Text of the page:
When I started looking for these situations in the literature, they started "popping up all over the place." When I started looking for examples in life, they started cropping up there too. Where I feel safe, however, I try to implement my notion of how conversation should be self-reflective and self-accountable (i.e., I try to participate in construction of self-accountable conversation), in preference to collecting more examples of how it might have been but was not. For one example, once, in presenting some of my early ideas for this dissertation to Dr. Basescu, I said something [as best I can remember] like:
I'm afraid that, with all your experience, you will see how naive these ideas of mine are. But I've got to try to accept that, and tell you anyway, so that I can get your feedback. (It's better I find out from you my ideas are all wrong than from somebody with real power over me.) Part of what I am claiming is that often supervisees do not deal with certain issues in supervision for precisely this reason of not wanting to be embarrassed, and I'm arguing that this is something the supervisor has to help the supervisee overcome, in part, by pointing it out to the supervisee. Which, I propose, is an instance of what I'm doing here with you.Once again, I emphasize that the primary value I see in having presented the foregoing examples will be if it enriches persons' freedom and scope of imagination to enable them to be increasingly effective in their communicative interactions, by knowing more what is possible, and that always more is possible, and that, in [the transcendental even if not factual-social universality of] conversation they are not alone in trying to realize these good things.
I hope the very aspiration of supervisors and supervisees to try to make their communicative interaction self-accountable would preclude such situations as example #4 ever arising in supervision [(or anywhere else!)] in the first place. My examples have mostly been rather "serious," not in the sense that the client material being dealt with in the supervision was grave, but rather the tone of the supervisory conversation (one exception is the laugh I evoke at the end of example #3). I propose that this seriousness of tone was largely due to the fact that in each case a "difficult communicative situation" was being resolved. A consequence should be that the supervisory situation is "freed up" so that, among other good things, the supervisee can "play" with thoughts about his or her cases. Another way reality should differ from the examples is that, in exploring their conversation with the background here provided, real conversants, if they found themselves in situations similar (even better: not so similar) to the examples, would recognize this, and say to themselves and each other things like: "Ah! We see again that we were unwittingly enacting in our interaction...", or "Hummh! I wonder if we can learn something from looking at what you just said and my response to it...." Such observations should fuel further elaboration of the process by the participants themselves, thus helping the process of self-accountable conversation become self-facilitating -- and more real.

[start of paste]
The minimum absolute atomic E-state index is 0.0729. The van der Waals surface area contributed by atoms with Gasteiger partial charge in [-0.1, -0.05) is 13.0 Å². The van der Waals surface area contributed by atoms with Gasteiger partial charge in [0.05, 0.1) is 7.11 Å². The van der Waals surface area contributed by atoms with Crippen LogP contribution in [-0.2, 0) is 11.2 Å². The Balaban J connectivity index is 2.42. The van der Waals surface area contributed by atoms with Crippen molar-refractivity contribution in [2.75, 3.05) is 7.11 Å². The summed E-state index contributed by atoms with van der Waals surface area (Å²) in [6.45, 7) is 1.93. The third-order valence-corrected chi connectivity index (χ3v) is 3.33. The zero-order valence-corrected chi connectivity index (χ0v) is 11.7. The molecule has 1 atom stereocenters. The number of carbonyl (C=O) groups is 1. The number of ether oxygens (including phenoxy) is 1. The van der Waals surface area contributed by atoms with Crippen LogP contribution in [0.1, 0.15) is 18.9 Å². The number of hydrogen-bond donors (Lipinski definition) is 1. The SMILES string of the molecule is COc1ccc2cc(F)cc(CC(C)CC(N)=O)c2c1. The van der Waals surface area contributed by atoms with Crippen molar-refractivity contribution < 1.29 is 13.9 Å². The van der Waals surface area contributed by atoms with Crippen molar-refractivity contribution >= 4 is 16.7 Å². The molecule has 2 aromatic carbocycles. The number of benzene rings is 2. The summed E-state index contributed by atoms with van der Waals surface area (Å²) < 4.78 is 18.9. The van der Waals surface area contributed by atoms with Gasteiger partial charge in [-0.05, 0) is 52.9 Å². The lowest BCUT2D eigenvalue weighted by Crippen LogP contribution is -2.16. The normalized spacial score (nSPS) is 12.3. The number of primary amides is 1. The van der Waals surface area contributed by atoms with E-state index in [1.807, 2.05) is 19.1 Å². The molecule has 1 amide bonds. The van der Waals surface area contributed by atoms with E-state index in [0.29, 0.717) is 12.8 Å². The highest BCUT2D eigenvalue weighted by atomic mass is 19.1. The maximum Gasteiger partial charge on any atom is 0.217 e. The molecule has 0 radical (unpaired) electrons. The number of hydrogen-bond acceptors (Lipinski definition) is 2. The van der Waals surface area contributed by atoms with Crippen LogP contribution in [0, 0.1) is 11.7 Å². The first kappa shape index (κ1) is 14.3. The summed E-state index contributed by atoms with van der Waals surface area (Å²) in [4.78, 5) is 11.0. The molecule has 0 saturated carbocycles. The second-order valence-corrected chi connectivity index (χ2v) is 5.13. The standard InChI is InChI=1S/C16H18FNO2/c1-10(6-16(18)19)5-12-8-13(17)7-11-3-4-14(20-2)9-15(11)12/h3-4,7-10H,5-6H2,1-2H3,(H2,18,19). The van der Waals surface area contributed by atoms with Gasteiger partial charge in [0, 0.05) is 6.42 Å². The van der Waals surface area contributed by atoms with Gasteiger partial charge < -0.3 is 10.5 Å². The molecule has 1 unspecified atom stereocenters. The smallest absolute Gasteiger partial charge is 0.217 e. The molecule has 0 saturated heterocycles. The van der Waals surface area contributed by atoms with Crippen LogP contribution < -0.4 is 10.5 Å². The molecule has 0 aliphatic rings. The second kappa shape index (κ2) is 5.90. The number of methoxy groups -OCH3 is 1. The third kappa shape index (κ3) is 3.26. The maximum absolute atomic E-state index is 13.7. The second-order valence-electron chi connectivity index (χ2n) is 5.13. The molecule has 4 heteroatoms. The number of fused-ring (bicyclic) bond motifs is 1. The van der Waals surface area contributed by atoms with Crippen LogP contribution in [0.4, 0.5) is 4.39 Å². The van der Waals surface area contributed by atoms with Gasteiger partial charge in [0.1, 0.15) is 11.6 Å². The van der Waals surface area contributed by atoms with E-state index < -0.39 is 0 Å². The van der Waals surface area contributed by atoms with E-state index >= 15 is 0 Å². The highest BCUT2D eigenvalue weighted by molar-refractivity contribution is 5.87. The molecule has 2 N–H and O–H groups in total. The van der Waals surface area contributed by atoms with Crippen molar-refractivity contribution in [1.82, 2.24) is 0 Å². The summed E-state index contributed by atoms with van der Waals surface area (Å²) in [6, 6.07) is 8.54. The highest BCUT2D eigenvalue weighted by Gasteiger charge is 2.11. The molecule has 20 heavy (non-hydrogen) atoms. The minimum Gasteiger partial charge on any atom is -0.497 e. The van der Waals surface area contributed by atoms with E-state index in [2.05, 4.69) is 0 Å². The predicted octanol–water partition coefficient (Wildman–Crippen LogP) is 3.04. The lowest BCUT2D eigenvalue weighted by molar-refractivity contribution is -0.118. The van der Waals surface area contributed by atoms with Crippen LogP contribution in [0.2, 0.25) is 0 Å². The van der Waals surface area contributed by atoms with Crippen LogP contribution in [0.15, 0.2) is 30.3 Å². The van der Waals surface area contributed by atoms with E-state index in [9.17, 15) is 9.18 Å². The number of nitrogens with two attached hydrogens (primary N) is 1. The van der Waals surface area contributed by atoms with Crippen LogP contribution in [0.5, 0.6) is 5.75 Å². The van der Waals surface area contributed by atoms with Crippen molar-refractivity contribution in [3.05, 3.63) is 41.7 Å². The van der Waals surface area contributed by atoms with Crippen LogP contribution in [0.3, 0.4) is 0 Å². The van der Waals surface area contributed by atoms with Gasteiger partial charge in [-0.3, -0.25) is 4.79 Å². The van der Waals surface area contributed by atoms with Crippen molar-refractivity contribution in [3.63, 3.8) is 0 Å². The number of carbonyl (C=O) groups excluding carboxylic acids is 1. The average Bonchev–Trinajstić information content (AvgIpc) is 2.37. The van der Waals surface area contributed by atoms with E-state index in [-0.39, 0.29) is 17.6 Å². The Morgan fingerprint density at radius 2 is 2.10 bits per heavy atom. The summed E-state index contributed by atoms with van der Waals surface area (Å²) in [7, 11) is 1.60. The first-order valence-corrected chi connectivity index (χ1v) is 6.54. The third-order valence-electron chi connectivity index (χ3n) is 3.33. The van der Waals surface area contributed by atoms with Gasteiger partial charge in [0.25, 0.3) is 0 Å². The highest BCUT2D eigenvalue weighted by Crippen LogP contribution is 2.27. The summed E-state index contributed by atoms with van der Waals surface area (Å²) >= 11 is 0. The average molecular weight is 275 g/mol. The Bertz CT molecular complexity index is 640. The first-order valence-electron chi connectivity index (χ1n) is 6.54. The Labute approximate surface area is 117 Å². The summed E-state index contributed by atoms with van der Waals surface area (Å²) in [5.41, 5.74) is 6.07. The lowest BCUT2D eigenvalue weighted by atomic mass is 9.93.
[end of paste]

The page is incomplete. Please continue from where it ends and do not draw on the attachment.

Alfred Schutz offers an evocative image of such sharing of life: "What we mean, then, by the simultaneity of two durations or streams of consciousness is simply... the phenomenon of growing older together" (1932/1967, p. 103; italics in original) (this image was recalled to my attention by Professor Emeritus Maxine Greene).
|Return to Brad McCormick's resume.
Return to Brad McCormick's home page.
Go to site map.
Copyright © 1998 Brad McCormick, Ed.D.
14 March 2006 [07 August 1999]